The Ethics of Big Food
PRINCETON – Last month, Oxfam, the international aid organization, launched a campaign called “Behind the Brands.” The goal is to assess the transparency of the world’s ten biggest food and beverage companies concerning how their goods are produced, and to rate their performance on sensitive issues like the treatment of small-scale farmers, sustainable water and land use, climate change, and exploitation of women.
Consumers have an ethical responsibility to be aware of how their food is produced, and the big brands have a corresponding obligation to be more transparent about their suppliers, so that their customers can make informed choices about what they are eating. In many cases, the biggest food companies themselves do not know how they perform on these issues, betraying a profound lack of ethical responsibility on their part.
Nestlé scored highest on transparency, as they provide information on at least some of their commodity sources and audit systems. But even its rating is only “fair.” General Mills was at the bottom of the ranking.
In addition to this lack of transparency, Oxfam’s report identifies several deficiencies common to all of the Big 10 food companies. They are not providing small-scale farmers with an equal opportunity to sell into their supply chains, and when small-scale farmers do have the opportunity to sell to the big brands’ suppliers, they may not receive a fair price for their product.
The Big 10 are also not taking sufficient responsibility to ensure that their larger-scale farm suppliers pay a decent living wage to their workers. There are 450 million wage workers in agriculture worldwide, and in many countries they are often inadequately paid, with 60% living in poverty.
Some of the Big 10 are doing more than others to develop ethical policies in these areas. Unilever has committed itself to sourcing more raw materials from small-scale farmers, and has pledged 100% sustainable sourcing for all of its main commodities by 2020. This policy gave Unilever the highest score on openness to small farmers, with a rating of “fair.” Danone, General Mills, and Kellogg’s were at the bottom, with a rating of “very poor.”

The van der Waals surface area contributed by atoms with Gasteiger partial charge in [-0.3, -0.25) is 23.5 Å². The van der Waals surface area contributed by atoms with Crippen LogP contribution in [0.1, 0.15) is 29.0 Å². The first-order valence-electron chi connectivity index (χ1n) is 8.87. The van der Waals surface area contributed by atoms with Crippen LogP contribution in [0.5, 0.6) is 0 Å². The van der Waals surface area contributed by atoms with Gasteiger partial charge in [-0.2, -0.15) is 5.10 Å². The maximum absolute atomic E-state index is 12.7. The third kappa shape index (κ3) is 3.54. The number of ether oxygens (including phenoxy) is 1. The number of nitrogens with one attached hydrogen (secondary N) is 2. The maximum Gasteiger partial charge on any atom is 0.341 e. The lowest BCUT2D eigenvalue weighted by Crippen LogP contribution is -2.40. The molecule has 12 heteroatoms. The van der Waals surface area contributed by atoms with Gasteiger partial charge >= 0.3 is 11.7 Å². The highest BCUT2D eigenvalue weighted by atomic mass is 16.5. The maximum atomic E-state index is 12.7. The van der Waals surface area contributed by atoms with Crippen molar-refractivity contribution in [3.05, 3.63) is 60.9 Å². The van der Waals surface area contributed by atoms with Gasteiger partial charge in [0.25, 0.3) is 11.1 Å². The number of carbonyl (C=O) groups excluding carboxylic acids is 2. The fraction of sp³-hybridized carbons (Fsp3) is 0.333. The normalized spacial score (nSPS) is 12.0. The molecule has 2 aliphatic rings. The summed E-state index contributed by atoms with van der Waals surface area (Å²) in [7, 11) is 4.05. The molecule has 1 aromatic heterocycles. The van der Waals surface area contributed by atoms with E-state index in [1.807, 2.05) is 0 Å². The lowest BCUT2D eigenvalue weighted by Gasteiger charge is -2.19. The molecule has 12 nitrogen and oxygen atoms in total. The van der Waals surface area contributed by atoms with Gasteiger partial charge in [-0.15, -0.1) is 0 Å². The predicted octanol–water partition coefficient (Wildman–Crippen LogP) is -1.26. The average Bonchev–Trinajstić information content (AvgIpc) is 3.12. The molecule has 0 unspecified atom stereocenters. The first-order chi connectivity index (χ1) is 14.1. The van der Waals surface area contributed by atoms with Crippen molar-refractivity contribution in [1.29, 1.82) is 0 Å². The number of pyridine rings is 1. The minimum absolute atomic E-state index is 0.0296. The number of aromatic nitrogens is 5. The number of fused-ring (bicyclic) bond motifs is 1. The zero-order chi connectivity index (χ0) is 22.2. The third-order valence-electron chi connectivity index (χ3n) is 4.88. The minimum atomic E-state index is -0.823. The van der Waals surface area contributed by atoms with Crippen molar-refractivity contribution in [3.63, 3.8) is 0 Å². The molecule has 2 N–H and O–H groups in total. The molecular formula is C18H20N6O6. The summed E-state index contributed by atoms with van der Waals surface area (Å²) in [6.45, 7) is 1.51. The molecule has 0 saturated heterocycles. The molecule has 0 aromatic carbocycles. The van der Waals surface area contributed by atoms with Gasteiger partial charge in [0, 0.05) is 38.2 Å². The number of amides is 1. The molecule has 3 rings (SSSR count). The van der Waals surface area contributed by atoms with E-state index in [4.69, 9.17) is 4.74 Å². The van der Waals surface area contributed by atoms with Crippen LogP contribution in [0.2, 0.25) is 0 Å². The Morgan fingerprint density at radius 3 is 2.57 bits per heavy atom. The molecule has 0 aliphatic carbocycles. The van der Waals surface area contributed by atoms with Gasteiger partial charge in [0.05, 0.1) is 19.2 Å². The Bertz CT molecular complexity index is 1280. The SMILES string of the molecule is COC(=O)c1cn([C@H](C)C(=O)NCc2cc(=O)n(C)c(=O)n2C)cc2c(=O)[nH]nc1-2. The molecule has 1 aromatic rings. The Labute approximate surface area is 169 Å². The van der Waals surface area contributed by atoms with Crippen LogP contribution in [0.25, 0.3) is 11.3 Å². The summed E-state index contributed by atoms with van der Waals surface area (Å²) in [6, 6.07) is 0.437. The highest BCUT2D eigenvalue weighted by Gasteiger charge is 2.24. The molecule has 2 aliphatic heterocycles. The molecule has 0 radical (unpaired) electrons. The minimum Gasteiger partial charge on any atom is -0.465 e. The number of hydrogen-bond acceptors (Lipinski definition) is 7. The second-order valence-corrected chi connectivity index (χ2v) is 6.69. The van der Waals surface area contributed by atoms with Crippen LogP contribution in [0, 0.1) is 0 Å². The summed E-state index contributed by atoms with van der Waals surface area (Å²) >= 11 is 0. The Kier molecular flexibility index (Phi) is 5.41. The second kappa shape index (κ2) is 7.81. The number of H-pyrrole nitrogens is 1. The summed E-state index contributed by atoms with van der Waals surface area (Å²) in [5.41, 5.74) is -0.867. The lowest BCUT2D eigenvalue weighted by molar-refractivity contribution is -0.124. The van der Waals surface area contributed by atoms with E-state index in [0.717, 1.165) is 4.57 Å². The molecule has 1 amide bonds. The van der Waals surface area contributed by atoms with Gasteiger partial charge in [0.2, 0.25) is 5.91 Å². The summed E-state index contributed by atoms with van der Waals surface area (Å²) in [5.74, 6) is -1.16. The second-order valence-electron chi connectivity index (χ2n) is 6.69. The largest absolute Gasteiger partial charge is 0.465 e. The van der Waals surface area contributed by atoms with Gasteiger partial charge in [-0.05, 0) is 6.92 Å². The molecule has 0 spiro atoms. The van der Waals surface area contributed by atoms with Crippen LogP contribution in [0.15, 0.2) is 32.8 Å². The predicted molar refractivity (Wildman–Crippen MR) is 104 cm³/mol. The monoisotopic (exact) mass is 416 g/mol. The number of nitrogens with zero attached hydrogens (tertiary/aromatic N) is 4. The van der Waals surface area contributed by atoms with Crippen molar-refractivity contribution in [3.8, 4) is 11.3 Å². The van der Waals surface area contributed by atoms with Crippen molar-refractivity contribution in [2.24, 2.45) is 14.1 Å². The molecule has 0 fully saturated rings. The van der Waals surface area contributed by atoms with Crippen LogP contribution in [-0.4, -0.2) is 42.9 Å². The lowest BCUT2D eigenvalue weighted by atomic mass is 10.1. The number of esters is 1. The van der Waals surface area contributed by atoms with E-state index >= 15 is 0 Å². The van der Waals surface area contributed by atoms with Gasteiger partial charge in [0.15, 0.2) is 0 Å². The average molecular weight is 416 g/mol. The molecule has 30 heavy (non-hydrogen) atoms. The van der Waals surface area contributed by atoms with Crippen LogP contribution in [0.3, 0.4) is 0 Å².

For many years, Nestlé was criticized for marketing infant formula in developing countries, where breast-feeding was available and much healthier than bottle-feeding. It revised its policies in response to that criticism, but more recently has been targeted again for using child and forced labor to produce its cocoa.
In 2011, the company used the Fair Labor Association to assess its supply chain. The assessment confirmed that many of Nestlé’s suppliers were using child and forced labor, and the company has now begun to address the problem. As a result, Nestlé, along with Unilever and Coca-Cola, scored “fair” on workers’ rights. None of the Big 10 did better. Kellogg’s received the lowest score in this category.
Agriculture is a major source of greenhouse-gas emissions, accounting for more than the entire transport sector, and it is also one of the sectors most at risk from climate change, as recent changes in rainfall patterns have made evident. Clearing tropical forests for grazing or palm-oil production releases large quantities of stored carbon into the atmosphere. Grazing ruminant animals, like cattle and sheep, also contribute significantly to climate change.
Here, too, the big brands receive low grades from Oxfam, mostly for failing even to track the emissions for which they are directly or indirectly responsible. Nestlé was the only company to achieve a “fair” rating, with Associated British Foods at the bottom, with a “very poor” rating.
Anyone with Internet access can visit Oxfam’s Web site and see how the big brands rank on each of seven ethically significant indicators. The highest scores currently are in the “fair” range, with not a single Big 10 company receiving a “good” rating in any category.
Individual consumers are encouraged to contact the companies directly and urge them to demonstrate greater responsibility for the way in which they obtain the ingredients for their products. In this way, Oxfam hopes, its “Behind the Brands” campaign will trigger a “race to the top” in which big corporations compete to achieve the highest possible score, and to become known as truly transparent actors that produce food and beverages with a high degree of ethical responsibility.
The changes that have already occurred show that if big corporations know that their consumers want them to act more ethically, they will do so. To be effective, such a campaign requires individual consumers to take it upon themselves to become better informed about the food and beverages that they consume, to make their voices heard, and to make purchasing choices that are influenced by ethics as well as by taste and price.
Peter Singer is Professor of Bioethics at Princeton University and Laureate Professor at the University of Melbourne. His books include One World, The Ethics of What We Eat (with Jim Mason), and The Life You Can Save.
Copyright: Project Syndicate, 2013.